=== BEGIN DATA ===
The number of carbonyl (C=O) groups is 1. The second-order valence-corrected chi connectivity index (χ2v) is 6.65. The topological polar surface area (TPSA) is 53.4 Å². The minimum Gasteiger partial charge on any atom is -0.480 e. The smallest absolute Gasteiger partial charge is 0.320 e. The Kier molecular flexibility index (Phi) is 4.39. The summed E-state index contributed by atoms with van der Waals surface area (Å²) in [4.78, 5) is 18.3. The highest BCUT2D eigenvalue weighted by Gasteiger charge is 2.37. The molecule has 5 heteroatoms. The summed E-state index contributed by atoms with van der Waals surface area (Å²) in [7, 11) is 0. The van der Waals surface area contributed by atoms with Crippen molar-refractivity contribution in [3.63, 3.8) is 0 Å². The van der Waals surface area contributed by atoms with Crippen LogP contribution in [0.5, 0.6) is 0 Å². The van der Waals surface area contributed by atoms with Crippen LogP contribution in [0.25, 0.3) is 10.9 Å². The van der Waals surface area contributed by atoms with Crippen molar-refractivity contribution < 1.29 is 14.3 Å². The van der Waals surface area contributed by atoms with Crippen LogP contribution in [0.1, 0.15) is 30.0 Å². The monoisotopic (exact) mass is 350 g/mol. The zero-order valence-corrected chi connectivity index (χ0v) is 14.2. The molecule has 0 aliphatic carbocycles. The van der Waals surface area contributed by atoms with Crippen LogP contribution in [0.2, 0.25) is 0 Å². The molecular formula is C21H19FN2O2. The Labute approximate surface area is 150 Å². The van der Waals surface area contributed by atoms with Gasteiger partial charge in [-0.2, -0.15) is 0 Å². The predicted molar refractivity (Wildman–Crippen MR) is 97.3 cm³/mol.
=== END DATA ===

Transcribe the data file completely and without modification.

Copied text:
The number of carbonyl (C=O) groups is 1. The second-order valence-corrected chi connectivity index (χ2v) is 6.65. The topological polar surface area (TPSA) is 53.4 Å². The minimum Gasteiger partial charge on any atom is -0.480 e. The smallest absolute Gasteiger partial charge is 0.320 e. The Kier molecular flexibility index (Phi) is 4.39. The summed E-state index contributed by atoms with van der Waals surface area (Å²) in [4.78, 5) is 18.3. The highest BCUT2D eigenvalue weighted by Gasteiger charge is 2.37. The molecule has 5 heteroatoms. The summed E-state index contributed by atoms with van der Waals surface area (Å²) in [7, 11) is 0. The van der Waals surface area contributed by atoms with Crippen molar-refractivity contribution in [3.63, 3.8) is 0 Å². The van der Waals surface area contributed by atoms with Crippen LogP contribution in [0.5, 0.6) is 0 Å². The van der Waals surface area contributed by atoms with Crippen LogP contribution in [0.25, 0.3) is 10.9 Å². The van der Waals surface area contributed by atoms with Crippen molar-refractivity contribution < 1.29 is 14.3 Å². The van der Waals surface area contributed by atoms with Crippen LogP contribution in [0.1, 0.15) is 30.0 Å². The monoisotopic (exact) mass is 350 g/mol. The zero-order valence-corrected chi connectivity index (χ0v) is 14.2. The molecule has 0 aliphatic carbocycles. The van der Waals surface area contributed by atoms with Crippen LogP contribution in [0.2, 0.25) is 0 Å². The molecular formula is C21H19FN2O2. The Labute approximate surface area is 150 Å². The van der Waals surface area contributed by atoms with Gasteiger partial charge in [-0.2, -0.15) is 0 Å². The predicted molar refractivity (Wildman–Crippen MR) is 97.3 cm³/mol.